MONMOUTH — Cam Armstrong hit into a triple play in his second-to-last at-bat of Friday’s baseball game against rival Winthrop.

The Monmouth senior more than made up for it. On the mound, he pitched out of a jam in the top of the sixth and delivered a 1-2-3 top of the seventh as his pitch count creeped toward the maximum.

Then, when his turn in the batting order came around again in the bottom of the seventh, Armstrong singled to left-center field to drive home Hayden Fletcher and give the Mustangs to a 2-1 Mountain Valley Conference win at Chick Fields.

“It was a good feeling to hit the ball,” Armstrong said, “but everybody did their job today and everybody was getting hits, and it was good to get guys on base in front of me.”

Monmouth (6-0) coach Eric Palleschi said his team was without eight players due to COVID-19 quarantine, including some starters.

Armstrong’s single, his first hit of the game, came with two outs and Fletcher at second base. Fletcher got on with a single against Ramblers (2-2) relief pitcher Andrew Foster, who took the mound after starter Colby Emery reached his 110-pitch limit. Fletcher stole second to get into scoring position, and then he showed no hesitation in rounding third after Armstrong sent a Foster offering into the outfield.


It was a rare successful scoring opportunity for the Mustangs (6-0), who had runners in scoring position in every inning but didn’t score a run until the sixth.

“They just never felt out of it,” Palleschi said. “We knew it was going to be a close game. Colby does a good job, keeps you off balance. And we knew Cameron would keep us in the game. And we talked about it, ‘Let’s just stick around and see what happens at the end.’ And that’s what happens.”

Emery scattered four hits and two walks while striking out 11 in 6 2/3 innings pitched for Winthrop (2-2).

He got out of a two-on, no-out jam in the fifth when he made a diving catch of Armstrong’s popped-up bunt attempt. He then threw to first baseman Owen Foster for a second out, and then Foster tossed to shortstop Gavin Perkins at second base to complete a triple play.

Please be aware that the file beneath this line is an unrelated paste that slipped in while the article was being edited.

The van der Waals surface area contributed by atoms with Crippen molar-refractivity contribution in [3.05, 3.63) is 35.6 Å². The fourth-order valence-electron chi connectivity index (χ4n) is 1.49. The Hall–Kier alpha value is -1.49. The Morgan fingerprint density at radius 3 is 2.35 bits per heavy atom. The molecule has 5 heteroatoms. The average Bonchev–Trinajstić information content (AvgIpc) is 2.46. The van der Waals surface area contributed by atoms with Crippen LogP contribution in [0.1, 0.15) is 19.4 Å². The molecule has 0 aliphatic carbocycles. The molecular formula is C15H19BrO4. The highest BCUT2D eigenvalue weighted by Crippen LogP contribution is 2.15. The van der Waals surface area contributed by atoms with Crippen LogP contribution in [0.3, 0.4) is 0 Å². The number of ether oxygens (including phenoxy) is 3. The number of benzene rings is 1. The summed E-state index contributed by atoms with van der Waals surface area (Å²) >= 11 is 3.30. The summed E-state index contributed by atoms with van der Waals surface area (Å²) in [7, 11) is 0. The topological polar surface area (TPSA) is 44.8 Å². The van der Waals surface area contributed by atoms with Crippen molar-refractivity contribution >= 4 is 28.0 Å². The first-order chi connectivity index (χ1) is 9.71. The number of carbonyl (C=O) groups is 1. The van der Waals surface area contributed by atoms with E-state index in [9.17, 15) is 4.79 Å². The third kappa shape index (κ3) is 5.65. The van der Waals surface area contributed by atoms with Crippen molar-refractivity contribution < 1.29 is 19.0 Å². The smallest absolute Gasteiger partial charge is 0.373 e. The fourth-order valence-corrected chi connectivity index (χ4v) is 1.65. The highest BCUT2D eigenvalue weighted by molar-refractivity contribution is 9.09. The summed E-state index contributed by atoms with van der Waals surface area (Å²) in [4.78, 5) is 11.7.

“That was big,” Winthrop coach John Novak said. “I would have liked to see that energy come to the plate with it, get a couple more runs, but it’s baseball. You never know what’s going to happen.”

Winthrop scored first, in the top of the fourth. Emery led off with a double, moved to third two batters later on Braden Stubbert’s groundout, and scored on a wide throw to first on Tyler Shumway’s grounder.


The only run scored against Emery came in the sixth. A third strike to freshman Sam Calder was wild, allowing Calder to reach with one out. Calder moved to second on another wild pitch, then scored on Seth McKenney’s lined single to left to tie the game a 1-1.

Armstrong, who matched Emery with 11 strikeouts while allowing five hits, one walk and one hit batter, punched out at least one batter in each inning, including the final two of the seventh. He ended innings with strikeouts in the first, fifth, sixth and seventh.

“I don’t know, I was throwing like I usually throw and I just felt really comfortable going into the game,” Armstrong, Monmouth’s only senior, said, “so I just kind of kept throwing how I was doing, how I’ve been doing.”

Palleschi said Armstrong’s pitching win improves his record on the mound to 5-0.

“He’s thrown well all year,” Palleschi said. “He threw a few more pitches than we’d like to see. But he’s built up to that. It’s not like this is the first outing. He’s gone out and thrown that. He’s been throwing all year for us. He really did a good job.”

The inning-ending punchout in the sixth was key. Stubbert reached on an error with two outs and moved to second on another error on the play. Shumway followed with an infield single and Logan Baird loaded the bases with a walk. Armstrong then struck out Foster to stop the threat.


Foster wasn’t able to return the favor in the bottom of the seventh.

Emery entered the final frame of regulation with 10 pitches to spare. Monmouth’s Nos. 8 and 9 hitters — freshmen Lucas Harmon and Richard Johnson — used those up by drawing full counts before ultimately striking out.

“Fletcher, he’s a good stick, so it kind of doesn’t matter who he faces, the kid’s a good batter,” Novak said. “I thought, we got the eight, nine guys, and I don’t know what differently we could have done.”

Fletcher’s single was his third hit of the game, and his fourth time reaching base in as many plate appearances.

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